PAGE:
Jeremy Hunt could raise business class air fares to fund Budget tax cuts

The chancellor is considering a range of options to fund tax cuts for workers after his headroom was slashed by the OBR

Zoe Grunewald
Monday 04 March 2024 18:01 GMT
Mr Hunt has played down expectations of radical tax cuts ahead of Wednesday’s budget

Jeremy Hunt could raise revenue on air passenger duty in order to fund tax cuts in this week’s Budget.

The chancellor is considering a number of options that would allow him to commit to billions of pounds of personal tax cuts after recent forecasts from the Office for Budget Responsibility (OBR) gave the chancellor less fiscal headroom than previously thought.

On the list of options is an increase in air passenger duty of business travel, which would amount to a rise in business class air fares.

He is also said to be considering a tax on vapes, an extension of the windfall levy on oil and gas producers, abolishing the non-dom tax loophole and abandoning perks for second homeowners who make money from holiday lets.

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Mr Hunt is paving the way for a mass tax giveaway in Wednesday’s pre-election Budget, with speculation around cuts to income tax or national insurance.

The chancellor will unveil his spring budget on Wednesday (Getty)

The Treasury is said to be considering cutting 1p or 2p from national insurance or income tax. Mr Hunt told Sky News that his last cut of national insurance in the autumn statement in November was a “turning point” and he hopes “to make some progress on that journey”.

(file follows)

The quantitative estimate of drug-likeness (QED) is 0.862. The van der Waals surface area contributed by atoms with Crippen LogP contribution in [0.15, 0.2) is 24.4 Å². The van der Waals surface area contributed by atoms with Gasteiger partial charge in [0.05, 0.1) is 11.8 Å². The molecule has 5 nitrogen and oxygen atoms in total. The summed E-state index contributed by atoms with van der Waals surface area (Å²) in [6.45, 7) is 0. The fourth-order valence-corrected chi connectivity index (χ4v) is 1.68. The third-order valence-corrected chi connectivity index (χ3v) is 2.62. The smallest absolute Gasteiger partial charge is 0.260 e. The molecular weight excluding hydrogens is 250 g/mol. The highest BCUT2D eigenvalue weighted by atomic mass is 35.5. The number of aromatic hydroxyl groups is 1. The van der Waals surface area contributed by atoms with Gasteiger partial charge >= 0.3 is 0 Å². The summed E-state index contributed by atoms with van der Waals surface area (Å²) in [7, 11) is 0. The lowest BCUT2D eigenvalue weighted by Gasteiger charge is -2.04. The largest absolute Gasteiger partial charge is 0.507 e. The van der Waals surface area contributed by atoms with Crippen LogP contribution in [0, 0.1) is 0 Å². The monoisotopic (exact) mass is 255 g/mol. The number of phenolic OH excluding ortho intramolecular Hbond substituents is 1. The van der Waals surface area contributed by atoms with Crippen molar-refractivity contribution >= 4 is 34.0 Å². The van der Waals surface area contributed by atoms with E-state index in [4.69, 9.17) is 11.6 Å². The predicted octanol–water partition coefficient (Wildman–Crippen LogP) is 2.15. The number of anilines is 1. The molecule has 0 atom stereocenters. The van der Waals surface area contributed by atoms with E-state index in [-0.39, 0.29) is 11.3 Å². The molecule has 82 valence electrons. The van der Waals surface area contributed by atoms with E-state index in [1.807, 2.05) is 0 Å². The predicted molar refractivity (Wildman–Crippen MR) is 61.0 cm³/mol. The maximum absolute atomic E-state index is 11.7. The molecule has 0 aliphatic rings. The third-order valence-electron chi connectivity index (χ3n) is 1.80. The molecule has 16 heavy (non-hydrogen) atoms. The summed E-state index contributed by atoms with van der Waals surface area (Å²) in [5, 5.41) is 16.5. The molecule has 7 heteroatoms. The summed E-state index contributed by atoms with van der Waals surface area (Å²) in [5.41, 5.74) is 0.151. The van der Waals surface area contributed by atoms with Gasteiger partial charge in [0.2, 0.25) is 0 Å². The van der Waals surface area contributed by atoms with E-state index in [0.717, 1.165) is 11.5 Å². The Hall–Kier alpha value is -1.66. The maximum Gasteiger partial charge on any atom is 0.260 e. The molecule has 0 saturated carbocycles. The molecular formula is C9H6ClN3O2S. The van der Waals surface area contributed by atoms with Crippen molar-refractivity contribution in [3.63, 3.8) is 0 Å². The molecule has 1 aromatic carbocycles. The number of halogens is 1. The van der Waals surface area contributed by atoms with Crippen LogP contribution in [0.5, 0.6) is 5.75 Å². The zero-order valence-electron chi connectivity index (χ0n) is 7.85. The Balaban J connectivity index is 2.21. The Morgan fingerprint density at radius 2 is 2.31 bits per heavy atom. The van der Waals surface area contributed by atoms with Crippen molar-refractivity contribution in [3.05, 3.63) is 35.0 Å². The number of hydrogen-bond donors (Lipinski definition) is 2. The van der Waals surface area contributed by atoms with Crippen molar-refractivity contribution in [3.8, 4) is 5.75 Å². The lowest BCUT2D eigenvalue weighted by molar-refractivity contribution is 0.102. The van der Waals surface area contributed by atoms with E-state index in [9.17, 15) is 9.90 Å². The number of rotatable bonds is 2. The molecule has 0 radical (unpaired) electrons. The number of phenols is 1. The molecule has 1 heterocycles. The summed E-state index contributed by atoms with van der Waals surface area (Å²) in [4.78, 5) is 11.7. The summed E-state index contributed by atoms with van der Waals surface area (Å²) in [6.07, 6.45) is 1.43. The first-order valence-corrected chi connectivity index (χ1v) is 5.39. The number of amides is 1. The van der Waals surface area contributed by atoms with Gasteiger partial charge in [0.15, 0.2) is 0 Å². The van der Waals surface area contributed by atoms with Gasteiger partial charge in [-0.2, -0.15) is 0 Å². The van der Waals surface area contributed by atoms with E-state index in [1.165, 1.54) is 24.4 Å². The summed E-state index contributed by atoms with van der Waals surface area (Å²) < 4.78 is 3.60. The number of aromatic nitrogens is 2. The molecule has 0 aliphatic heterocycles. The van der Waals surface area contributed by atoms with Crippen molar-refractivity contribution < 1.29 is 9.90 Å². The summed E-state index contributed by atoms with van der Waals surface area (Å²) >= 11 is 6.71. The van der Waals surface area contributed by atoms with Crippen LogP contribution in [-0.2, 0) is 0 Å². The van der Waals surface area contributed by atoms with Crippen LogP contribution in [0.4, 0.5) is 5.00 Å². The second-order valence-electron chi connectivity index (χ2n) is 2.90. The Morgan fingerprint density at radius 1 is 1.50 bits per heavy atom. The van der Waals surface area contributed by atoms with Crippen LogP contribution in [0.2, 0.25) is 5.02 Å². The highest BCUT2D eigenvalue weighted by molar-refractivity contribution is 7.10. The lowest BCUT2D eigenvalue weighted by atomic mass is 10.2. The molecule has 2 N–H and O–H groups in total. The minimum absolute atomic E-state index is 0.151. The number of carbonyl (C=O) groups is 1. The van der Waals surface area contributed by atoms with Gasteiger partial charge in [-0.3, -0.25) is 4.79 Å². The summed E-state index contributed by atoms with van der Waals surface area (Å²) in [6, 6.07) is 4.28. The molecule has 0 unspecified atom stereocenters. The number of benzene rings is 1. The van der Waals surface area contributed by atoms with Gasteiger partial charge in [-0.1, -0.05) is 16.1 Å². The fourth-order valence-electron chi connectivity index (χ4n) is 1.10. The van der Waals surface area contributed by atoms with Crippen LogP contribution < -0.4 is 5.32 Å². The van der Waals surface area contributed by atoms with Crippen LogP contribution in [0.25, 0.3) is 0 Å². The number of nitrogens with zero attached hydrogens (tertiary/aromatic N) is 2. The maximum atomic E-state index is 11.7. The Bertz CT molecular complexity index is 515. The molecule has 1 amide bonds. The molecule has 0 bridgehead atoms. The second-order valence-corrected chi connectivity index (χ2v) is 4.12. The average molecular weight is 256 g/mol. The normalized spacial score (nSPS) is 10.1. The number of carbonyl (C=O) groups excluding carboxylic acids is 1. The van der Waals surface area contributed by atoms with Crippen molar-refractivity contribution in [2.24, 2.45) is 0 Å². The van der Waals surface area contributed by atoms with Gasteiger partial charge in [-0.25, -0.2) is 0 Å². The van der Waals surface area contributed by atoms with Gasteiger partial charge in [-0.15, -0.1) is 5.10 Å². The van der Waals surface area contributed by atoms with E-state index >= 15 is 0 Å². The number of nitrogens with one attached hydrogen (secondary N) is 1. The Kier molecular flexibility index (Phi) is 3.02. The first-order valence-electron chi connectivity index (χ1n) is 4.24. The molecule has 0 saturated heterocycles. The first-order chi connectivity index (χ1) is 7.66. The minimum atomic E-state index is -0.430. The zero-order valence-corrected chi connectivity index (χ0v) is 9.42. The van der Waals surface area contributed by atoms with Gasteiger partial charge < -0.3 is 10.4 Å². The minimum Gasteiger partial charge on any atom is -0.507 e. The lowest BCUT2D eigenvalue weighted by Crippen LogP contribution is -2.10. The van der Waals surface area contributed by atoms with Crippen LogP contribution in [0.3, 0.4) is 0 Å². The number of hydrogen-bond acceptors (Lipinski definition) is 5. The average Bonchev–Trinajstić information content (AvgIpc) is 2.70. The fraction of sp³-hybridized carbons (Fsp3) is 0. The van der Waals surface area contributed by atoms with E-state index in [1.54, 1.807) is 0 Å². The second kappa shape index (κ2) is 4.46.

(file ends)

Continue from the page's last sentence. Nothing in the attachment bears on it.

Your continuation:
The chancellor is also planning to use the Budget to insist he can make public services more efficient, having announced plans to make the civil service more productive through the use of AI and better data.

Mr Hunt is widely understood to be pursuing tax cuts in the hope of drumming up support for the government, despite recent polling showing that the public do not want to see tax cuts at the expense of public spending.

In a survey by the Fairness Foundation, 64 per cent of voters support keeping taxes as they are or increasing them, while just 16 per cent say they want tax cuts if it means cutting public services.

Jeremy Hunt hinted that he would be looking to cut taxes but insisted it would be in a ‘responsible’ way (PA)

On Sunday, Mr Hunt said he had a "moral duty" to put more money back in workers’ pockets, but insisted any tax giveaways would be “responsible”.

Mr Hunt told Sky News: “It’s going to be a prudent and responsible budget for long-term growth.”

Conservative MP Sir John Redwood told TheSunday Telegraph that tax cuts should not be paid for with tax rises and that he “would strongly recommend that they forget all these new taxes and extra taxes and get on with the real job which is lower taxes”.

Mr Hunt’s spokesperson declined to comment.

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